Positive Communication: One Tool for Success
All students want to be successful. We all want our children to develop a love of learning that enables them to discover their strengths and passions as they bolster areas of development.
In a recent Newton Tab article called “The Paradox of Pushing our Kids to Succeed,“ Dr. Lynn Margolies suggests: “Our teens are embedded in a culture driven by competition and perfectionism, where by success is defined by status, performance and appearance. These values are transmitted to our children through our emotional state and through what we notice, are impressed with, and praise or discourage them in…
Pushing teens to be the best is well intentioned…Ironically, parents’ hyper vigilance about teen’s grades and future success backfires psychologically and academically. When parents are overly invested in performance, kids are less likely to develop their own, more sustainable, motivation.
Further making the stakes too high engenders fear, leading teens to avert possible failure at all costs. This level of stress propels homework avoidance, compromises executive functions, inhibits curiosity and new challenges and increases lying.”
Both home and school supports are instrumental in the academic, social and emotional growth of every child. Throughout the year students receive reports that indicate how they are achieving at a given time. These updates are provided to communicate how students are doing in their classes and provide information to help guide discussions that focus on continued success and/or improvements in the future.
Grade 6-8 Interim Progress Reports/Report Cards:
Interim progress reports are given half way through each quarter. This is a great time to talk to your child about how he/she feels he/she is doing in each class. If he/she has concerns or questions, contacting the teacher at this point is helpful to discuss the issue and create a plan for improvement.
Report cards are given at the end of each quarter to share with parents/guardians how their child performed during the term. It should be used as a tool to self reflect on the past term and make goals for the upcoming term.
Reviewing IPRs and report cards should be a positive and productive learning experience:
1. Discussion, not lecture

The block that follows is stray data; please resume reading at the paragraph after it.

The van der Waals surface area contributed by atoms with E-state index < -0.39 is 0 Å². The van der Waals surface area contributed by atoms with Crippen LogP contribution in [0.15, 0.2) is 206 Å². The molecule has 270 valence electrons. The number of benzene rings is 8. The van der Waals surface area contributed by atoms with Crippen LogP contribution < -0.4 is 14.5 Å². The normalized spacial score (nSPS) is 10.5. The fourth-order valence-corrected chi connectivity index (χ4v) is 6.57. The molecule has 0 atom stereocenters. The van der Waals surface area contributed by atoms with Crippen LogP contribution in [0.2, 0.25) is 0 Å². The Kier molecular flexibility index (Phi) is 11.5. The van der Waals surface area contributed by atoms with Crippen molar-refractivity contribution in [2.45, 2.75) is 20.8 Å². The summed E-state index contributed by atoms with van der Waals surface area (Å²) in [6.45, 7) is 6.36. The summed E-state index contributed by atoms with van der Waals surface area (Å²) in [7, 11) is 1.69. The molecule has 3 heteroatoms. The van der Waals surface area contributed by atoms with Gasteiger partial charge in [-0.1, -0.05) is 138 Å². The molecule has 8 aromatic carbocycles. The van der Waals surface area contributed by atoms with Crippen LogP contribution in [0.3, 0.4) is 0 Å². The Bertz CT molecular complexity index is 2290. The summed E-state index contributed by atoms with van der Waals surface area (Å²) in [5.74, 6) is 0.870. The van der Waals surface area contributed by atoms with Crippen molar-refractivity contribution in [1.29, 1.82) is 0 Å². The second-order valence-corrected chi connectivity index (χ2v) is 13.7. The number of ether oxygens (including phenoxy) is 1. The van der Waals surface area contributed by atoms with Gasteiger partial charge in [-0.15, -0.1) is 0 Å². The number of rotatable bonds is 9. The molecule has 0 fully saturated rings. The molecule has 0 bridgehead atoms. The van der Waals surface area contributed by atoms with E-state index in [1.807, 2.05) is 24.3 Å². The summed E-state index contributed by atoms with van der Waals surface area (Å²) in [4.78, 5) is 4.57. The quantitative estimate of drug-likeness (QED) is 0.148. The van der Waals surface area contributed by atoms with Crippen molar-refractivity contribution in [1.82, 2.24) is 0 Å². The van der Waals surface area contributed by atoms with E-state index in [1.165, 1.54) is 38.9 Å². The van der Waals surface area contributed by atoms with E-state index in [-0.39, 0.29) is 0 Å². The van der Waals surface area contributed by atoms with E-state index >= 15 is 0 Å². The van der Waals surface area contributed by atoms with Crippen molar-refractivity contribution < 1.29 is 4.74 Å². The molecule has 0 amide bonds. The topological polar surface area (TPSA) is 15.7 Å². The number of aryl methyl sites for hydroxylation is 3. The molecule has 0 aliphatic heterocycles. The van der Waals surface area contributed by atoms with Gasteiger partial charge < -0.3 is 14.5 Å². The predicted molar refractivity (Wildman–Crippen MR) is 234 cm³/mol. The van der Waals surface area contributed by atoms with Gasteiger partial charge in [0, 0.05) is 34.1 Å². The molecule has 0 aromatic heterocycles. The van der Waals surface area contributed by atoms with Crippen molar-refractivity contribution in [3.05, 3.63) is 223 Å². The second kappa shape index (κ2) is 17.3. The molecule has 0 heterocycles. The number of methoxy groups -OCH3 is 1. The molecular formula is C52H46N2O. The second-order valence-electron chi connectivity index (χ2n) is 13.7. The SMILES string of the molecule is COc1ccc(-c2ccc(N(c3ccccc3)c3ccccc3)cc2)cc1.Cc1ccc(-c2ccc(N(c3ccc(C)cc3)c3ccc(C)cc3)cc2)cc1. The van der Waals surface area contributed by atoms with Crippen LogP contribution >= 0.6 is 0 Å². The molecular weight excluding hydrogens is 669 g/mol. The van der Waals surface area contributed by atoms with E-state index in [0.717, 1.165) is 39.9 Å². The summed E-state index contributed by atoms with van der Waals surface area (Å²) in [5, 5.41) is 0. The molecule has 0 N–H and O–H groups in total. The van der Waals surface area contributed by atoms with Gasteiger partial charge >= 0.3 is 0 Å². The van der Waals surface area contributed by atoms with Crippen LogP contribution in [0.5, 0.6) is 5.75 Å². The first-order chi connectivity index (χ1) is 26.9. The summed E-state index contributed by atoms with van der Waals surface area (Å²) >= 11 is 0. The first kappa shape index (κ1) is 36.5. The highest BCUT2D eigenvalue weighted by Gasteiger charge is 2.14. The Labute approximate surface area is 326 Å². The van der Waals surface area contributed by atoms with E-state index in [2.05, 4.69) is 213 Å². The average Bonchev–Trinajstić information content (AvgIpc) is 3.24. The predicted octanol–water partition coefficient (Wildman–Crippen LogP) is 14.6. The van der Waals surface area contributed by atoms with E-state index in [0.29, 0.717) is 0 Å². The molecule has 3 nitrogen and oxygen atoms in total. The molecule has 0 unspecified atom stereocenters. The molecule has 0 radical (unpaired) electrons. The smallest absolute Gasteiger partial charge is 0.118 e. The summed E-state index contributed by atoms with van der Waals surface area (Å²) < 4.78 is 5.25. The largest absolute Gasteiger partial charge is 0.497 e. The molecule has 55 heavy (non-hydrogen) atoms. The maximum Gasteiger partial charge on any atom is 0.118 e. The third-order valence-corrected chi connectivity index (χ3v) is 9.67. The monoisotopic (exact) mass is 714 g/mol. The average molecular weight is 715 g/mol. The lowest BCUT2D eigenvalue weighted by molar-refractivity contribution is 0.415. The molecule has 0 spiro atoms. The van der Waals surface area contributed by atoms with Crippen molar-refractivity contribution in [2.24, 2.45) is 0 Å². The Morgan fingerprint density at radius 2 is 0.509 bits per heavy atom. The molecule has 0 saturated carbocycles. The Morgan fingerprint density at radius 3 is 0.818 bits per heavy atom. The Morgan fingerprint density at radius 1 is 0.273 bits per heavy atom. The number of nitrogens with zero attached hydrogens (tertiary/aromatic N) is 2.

Ask your child to share his/her reaction to the report. Ask him/her to reflect on his/her effort in class and on homework to see if he/she can draw a connection between his/her daily input and grades.
2. Praise your child for behaviors you have seen over the term. Try to highlight a positive behavior even if a particular class has a low grade.
3. Discuss areas of development by focusing on behaviors and skills needed to make them better. Focus on short-term goals connected to these behaviors and skills. It is important to share that we all have strengths and areas of challenge. Look for positive patterns in one class that can be applied to a more challenging course.
4. Make it clear that any consequences given directly relate to the goal for improvement. For example, limiting time on computer to increase time spent on homework.
5. Communicate with your child’s teacher. Ask him/her for suggestions/strategies that will help your child improve. (first name_last email@example.com)
6. Modeling how to work with the teacher is a strong lesson for every student. The hope is that each child will learn over time how to self advocate and get the help the need.
2013-2014 Interim Progress Reports and Report Card Dates for Grades 6-8
10/11/13-Term 1 IPRs issued by school-sent home with student
11/15/13-Term 1 Report Cards issued by school- sent home with student
12/20/13- Term 2 IPRs issued by school-sent home with student
1/31/14- Term 2 Report Cards issued by school- sent home with student
3/7/14- Term 3 IPRs issued by school-sent home with student
4/17/14- Term 3 Report Cards issued by school- sent home with student
5/16/14- Term 4 IPRs issued by school-sent home with student
6/20/14- Last day if no snow days- Term 4 Report Cards issued by school- Mailed Home
Happy listening, talking and guiding,